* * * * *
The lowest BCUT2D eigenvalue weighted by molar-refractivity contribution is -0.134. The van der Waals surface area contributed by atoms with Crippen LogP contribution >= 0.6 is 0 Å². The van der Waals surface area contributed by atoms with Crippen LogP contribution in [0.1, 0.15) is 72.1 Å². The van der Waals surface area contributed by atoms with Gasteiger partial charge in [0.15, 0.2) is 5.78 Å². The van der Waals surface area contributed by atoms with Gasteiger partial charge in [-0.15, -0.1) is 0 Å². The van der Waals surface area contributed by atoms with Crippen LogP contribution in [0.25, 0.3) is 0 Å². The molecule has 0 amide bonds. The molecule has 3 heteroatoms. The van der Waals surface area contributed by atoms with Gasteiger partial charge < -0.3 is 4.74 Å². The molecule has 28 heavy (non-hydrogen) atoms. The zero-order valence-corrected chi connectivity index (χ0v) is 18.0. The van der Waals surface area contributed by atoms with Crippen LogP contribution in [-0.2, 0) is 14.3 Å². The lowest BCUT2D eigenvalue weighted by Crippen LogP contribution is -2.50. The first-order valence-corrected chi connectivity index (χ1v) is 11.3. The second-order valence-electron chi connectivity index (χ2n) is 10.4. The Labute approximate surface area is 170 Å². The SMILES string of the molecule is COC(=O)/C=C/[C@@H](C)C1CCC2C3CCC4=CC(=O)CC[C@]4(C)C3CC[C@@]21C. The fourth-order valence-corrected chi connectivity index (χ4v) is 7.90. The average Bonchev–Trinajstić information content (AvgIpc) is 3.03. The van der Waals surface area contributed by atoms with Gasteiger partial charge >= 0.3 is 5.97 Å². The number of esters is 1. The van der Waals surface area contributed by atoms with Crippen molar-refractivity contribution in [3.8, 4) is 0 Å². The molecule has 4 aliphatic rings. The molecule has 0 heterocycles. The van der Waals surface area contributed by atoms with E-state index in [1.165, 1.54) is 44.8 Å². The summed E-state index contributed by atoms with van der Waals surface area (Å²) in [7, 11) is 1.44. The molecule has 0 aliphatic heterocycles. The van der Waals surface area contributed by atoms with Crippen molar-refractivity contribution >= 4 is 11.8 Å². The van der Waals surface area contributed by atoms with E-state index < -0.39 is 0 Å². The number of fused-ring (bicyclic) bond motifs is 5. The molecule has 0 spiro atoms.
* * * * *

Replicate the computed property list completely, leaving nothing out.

The lowest BCUT2D eigenvalue weighted by molar-refractivity contribution is -0.134. The van der Waals surface area contributed by atoms with Crippen LogP contribution >= 0.6 is 0 Å². The van der Waals surface area contributed by atoms with Crippen LogP contribution in [0.1, 0.15) is 72.1 Å². The van der Waals surface area contributed by atoms with Gasteiger partial charge in [0.15, 0.2) is 5.78 Å². The van der Waals surface area contributed by atoms with Gasteiger partial charge in [-0.15, -0.1) is 0 Å². The van der Waals surface area contributed by atoms with Crippen LogP contribution in [0.25, 0.3) is 0 Å². The molecule has 0 amide bonds. The molecule has 3 heteroatoms. The van der Waals surface area contributed by atoms with Gasteiger partial charge < -0.3 is 4.74 Å². The molecule has 28 heavy (non-hydrogen) atoms. The zero-order valence-corrected chi connectivity index (χ0v) is 18.0. The van der Waals surface area contributed by atoms with Crippen LogP contribution in [-0.2, 0) is 14.3 Å². The lowest BCUT2D eigenvalue weighted by Crippen LogP contribution is -2.50. The first-order valence-corrected chi connectivity index (χ1v) is 11.3. The second-order valence-electron chi connectivity index (χ2n) is 10.4. The Labute approximate surface area is 170 Å². The SMILES string of the molecule is COC(=O)/C=C/[C@@H](C)C1CCC2C3CCC4=CC(=O)CC[C@]4(C)C3CC[C@@]21C. The fourth-order valence-corrected chi connectivity index (χ4v) is 7.90. The average Bonchev–Trinajstić information content (AvgIpc) is 3.03. The van der Waals surface area contributed by atoms with Gasteiger partial charge >= 0.3 is 5.97 Å². The number of esters is 1. The van der Waals surface area contributed by atoms with Crippen molar-refractivity contribution in [3.8, 4) is 0 Å². The molecule has 4 aliphatic rings. The molecule has 0 heterocycles. The van der Waals surface area contributed by atoms with E-state index in [1.165, 1.54) is 44.8 Å². The summed E-state index contributed by atoms with van der Waals surface area (Å²) in [7, 11) is 1.44. The molecule has 0 aliphatic heterocycles. The van der Waals surface area contributed by atoms with Crippen molar-refractivity contribution >= 4 is 11.8 Å². The van der Waals surface area contributed by atoms with E-state index < -0.39 is 0 Å². The number of fused-ring (bicyclic) bond motifs is 5. The molecule has 0 spiro atoms.